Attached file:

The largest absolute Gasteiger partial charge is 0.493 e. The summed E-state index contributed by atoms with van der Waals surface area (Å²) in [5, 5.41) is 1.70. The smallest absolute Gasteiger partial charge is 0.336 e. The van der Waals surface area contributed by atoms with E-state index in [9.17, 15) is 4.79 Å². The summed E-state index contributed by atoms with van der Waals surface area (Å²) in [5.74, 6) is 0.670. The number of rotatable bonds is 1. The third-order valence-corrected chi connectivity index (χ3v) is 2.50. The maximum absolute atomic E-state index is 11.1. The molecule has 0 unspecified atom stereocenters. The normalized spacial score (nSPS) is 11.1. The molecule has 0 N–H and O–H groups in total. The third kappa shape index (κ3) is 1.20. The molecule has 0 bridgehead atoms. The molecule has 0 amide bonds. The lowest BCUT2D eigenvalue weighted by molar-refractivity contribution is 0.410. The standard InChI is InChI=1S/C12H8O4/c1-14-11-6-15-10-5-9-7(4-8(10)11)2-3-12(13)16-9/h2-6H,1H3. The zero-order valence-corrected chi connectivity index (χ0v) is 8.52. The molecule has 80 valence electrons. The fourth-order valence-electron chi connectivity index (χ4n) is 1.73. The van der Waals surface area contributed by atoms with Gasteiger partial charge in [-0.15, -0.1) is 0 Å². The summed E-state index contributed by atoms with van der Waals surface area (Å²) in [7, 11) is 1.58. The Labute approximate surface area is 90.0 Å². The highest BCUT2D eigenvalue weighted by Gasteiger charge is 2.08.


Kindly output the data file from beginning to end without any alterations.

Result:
The largest absolute Gasteiger partial charge is 0.493 e. The summed E-state index contributed by atoms with van der Waals surface area (Å²) in [5, 5.41) is 1.70. The smallest absolute Gasteiger partial charge is 0.336 e. The van der Waals surface area contributed by atoms with E-state index in [9.17, 15) is 4.79 Å². The summed E-state index contributed by atoms with van der Waals surface area (Å²) in [5.74, 6) is 0.670. The number of rotatable bonds is 1. The third-order valence-corrected chi connectivity index (χ3v) is 2.50. The maximum absolute atomic E-state index is 11.1. The molecule has 0 unspecified atom stereocenters. The normalized spacial score (nSPS) is 11.1. The molecule has 0 N–H and O–H groups in total. The third kappa shape index (κ3) is 1.20. The molecule has 0 bridgehead atoms. The molecule has 0 amide bonds. The lowest BCUT2D eigenvalue weighted by molar-refractivity contribution is 0.410. The standard InChI is InChI=1S/C12H8O4/c1-14-11-6-15-10-5-9-7(4-8(10)11)2-3-12(13)16-9/h2-6H,1H3. The zero-order valence-corrected chi connectivity index (χ0v) is 8.52. The molecule has 80 valence electrons. The fourth-order valence-electron chi connectivity index (χ4n) is 1.73. The van der Waals surface area contributed by atoms with Gasteiger partial charge in [-0.15, -0.1) is 0 Å². The summed E-state index contributed by atoms with van der Waals surface area (Å²) in [7, 11) is 1.58. The Labute approximate surface area is 90.0 Å². The highest BCUT2D eigenvalue weighted by Gasteiger charge is 2.08.